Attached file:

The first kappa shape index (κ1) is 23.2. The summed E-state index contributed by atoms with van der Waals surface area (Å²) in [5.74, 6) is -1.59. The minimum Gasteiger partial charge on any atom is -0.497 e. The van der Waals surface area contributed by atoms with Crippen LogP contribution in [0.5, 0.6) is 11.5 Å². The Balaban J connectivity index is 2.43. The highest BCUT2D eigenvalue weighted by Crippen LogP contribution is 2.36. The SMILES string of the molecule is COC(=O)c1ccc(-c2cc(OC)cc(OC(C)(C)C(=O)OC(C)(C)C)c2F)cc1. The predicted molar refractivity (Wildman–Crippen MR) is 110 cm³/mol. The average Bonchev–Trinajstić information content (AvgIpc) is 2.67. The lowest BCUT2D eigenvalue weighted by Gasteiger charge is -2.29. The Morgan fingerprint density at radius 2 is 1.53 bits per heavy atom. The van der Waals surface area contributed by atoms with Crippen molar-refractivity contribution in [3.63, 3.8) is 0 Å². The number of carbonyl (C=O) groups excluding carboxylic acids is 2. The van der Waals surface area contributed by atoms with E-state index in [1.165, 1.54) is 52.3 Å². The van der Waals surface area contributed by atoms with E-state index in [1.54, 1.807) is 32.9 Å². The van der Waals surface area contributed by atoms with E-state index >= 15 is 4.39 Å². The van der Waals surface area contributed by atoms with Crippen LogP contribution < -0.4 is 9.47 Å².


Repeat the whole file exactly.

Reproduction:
The first kappa shape index (κ1) is 23.2. The summed E-state index contributed by atoms with van der Waals surface area (Å²) in [5.74, 6) is -1.59. The minimum Gasteiger partial charge on any atom is -0.497 e. The van der Waals surface area contributed by atoms with Crippen LogP contribution in [0.5, 0.6) is 11.5 Å². The Balaban J connectivity index is 2.43. The highest BCUT2D eigenvalue weighted by Crippen LogP contribution is 2.36. The SMILES string of the molecule is COC(=O)c1ccc(-c2cc(OC)cc(OC(C)(C)C(=O)OC(C)(C)C)c2F)cc1. The predicted molar refractivity (Wildman–Crippen MR) is 110 cm³/mol. The average Bonchev–Trinajstić information content (AvgIpc) is 2.67. The lowest BCUT2D eigenvalue weighted by Gasteiger charge is -2.29. The Morgan fingerprint density at radius 2 is 1.53 bits per heavy atom. The van der Waals surface area contributed by atoms with Crippen molar-refractivity contribution in [3.63, 3.8) is 0 Å². The number of carbonyl (C=O) groups excluding carboxylic acids is 2. The van der Waals surface area contributed by atoms with E-state index in [1.165, 1.54) is 52.3 Å². The van der Waals surface area contributed by atoms with E-state index in [1.54, 1.807) is 32.9 Å². The van der Waals surface area contributed by atoms with E-state index >= 15 is 4.39 Å². The van der Waals surface area contributed by atoms with Crippen LogP contribution < -0.4 is 9.47 Å².